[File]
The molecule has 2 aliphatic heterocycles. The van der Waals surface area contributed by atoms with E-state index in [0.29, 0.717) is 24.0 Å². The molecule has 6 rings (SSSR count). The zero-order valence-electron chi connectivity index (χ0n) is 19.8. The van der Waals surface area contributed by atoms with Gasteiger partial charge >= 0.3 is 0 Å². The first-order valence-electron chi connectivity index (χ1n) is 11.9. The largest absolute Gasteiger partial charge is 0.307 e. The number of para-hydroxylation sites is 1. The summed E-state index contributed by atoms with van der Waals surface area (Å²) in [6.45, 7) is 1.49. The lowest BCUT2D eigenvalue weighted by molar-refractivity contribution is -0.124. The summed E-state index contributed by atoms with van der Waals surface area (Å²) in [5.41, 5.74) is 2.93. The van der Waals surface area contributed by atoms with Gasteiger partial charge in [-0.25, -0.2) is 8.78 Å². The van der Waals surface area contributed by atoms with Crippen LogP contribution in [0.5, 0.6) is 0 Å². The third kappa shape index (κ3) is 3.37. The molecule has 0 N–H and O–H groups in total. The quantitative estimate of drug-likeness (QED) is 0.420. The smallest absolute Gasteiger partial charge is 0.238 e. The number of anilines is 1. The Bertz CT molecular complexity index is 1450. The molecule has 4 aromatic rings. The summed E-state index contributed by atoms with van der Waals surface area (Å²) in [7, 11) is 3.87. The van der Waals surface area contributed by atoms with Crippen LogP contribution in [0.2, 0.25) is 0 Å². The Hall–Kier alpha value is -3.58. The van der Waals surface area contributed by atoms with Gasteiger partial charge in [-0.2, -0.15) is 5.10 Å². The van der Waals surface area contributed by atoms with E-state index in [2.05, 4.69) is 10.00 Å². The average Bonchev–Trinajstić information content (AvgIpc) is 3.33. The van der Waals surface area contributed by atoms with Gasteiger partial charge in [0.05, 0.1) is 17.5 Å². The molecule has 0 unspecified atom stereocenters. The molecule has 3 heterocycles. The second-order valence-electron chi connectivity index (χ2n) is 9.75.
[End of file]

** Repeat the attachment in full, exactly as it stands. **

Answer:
The molecule has 2 aliphatic heterocycles. The van der Waals surface area contributed by atoms with E-state index in [0.29, 0.717) is 24.0 Å². The molecule has 6 rings (SSSR count). The zero-order valence-electron chi connectivity index (χ0n) is 19.8. The van der Waals surface area contributed by atoms with Gasteiger partial charge >= 0.3 is 0 Å². The first-order valence-electron chi connectivity index (χ1n) is 11.9. The largest absolute Gasteiger partial charge is 0.307 e. The number of para-hydroxylation sites is 1. The summed E-state index contributed by atoms with van der Waals surface area (Å²) in [6.45, 7) is 1.49. The lowest BCUT2D eigenvalue weighted by molar-refractivity contribution is -0.124. The summed E-state index contributed by atoms with van der Waals surface area (Å²) in [5.41, 5.74) is 2.93. The van der Waals surface area contributed by atoms with Gasteiger partial charge in [-0.25, -0.2) is 8.78 Å². The van der Waals surface area contributed by atoms with Crippen LogP contribution in [0.5, 0.6) is 0 Å². The third kappa shape index (κ3) is 3.37. The molecule has 0 N–H and O–H groups in total. The quantitative estimate of drug-likeness (QED) is 0.420. The smallest absolute Gasteiger partial charge is 0.238 e. The number of anilines is 1. The Bertz CT molecular complexity index is 1450. The molecule has 4 aromatic rings. The summed E-state index contributed by atoms with van der Waals surface area (Å²) in [7, 11) is 3.87. The van der Waals surface area contributed by atoms with Crippen LogP contribution in [0.2, 0.25) is 0 Å². The Hall–Kier alpha value is -3.58. The van der Waals surface area contributed by atoms with Gasteiger partial charge in [-0.2, -0.15) is 5.10 Å². The van der Waals surface area contributed by atoms with E-state index in [2.05, 4.69) is 10.00 Å². The average Bonchev–Trinajstić information content (AvgIpc) is 3.33. The van der Waals surface area contributed by atoms with Gasteiger partial charge in [0.05, 0.1) is 17.5 Å². The molecule has 0 unspecified atom stereocenters. The molecule has 3 heterocycles. The second-order valence-electron chi connectivity index (χ2n) is 9.75.